I am not sure where the policy of closed borders originated, but it was certainly not in the Old Testament. Amongst the concerns for social justice that are found in the Hebrew Scriptures is the repeated call to welcome the foreigner.
But someone might point out that the foreigner was welcome to join the Hebrews only if they made certain accommodations to Jewish culture and religion. The Christian would need to be very careful in insisting on such preconditions to belonging. For, unlike the people of the Old Testament, there is no expectation in the New Testament of a 'Christian nation'. We are now foreigners in the cultures where we belong. If we say that people can only belong if they conform to the cultural norms of their nation, then how can Christians legitimately justify our existence in increasingly secular cultures?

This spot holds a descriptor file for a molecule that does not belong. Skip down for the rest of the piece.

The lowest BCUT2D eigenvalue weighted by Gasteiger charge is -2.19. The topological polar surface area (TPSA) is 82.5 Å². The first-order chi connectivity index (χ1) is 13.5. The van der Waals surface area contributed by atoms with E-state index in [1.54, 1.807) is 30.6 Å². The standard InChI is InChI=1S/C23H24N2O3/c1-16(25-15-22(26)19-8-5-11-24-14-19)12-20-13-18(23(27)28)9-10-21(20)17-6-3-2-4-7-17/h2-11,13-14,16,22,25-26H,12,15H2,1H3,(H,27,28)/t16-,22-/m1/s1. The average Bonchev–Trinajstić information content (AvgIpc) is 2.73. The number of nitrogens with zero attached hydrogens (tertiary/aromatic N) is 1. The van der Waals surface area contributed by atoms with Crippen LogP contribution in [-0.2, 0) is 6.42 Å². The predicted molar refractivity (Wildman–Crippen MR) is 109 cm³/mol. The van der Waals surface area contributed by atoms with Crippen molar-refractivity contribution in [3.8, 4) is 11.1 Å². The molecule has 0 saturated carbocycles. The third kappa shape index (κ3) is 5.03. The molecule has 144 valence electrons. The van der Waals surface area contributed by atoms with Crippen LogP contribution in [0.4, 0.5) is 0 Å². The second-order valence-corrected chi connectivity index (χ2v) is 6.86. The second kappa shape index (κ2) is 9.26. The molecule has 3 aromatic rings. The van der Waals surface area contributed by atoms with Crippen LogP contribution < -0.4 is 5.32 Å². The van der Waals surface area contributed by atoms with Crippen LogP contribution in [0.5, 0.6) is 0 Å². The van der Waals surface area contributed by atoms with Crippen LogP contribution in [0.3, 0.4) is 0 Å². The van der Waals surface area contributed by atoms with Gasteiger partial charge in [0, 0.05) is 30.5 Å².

Of course I recognise that there are legitimate aspects of a nation's culture that it may want to preserve. Of course an entirely open border policy would be economically disasterous. But we should seek to be consistent in our thinking. If the ethnic group we belong to were settlers into our nation, then what right do we have to say that other groups have no right to settle here too? To what extent is immigration to rich countries a symptom of the great injustice of global inequality? Should Christians not delight to see new people become their neighbours, so that we can practice the command to love our neighbours? Doesn't belief in sovereign God free us from the fear of living in a changing society?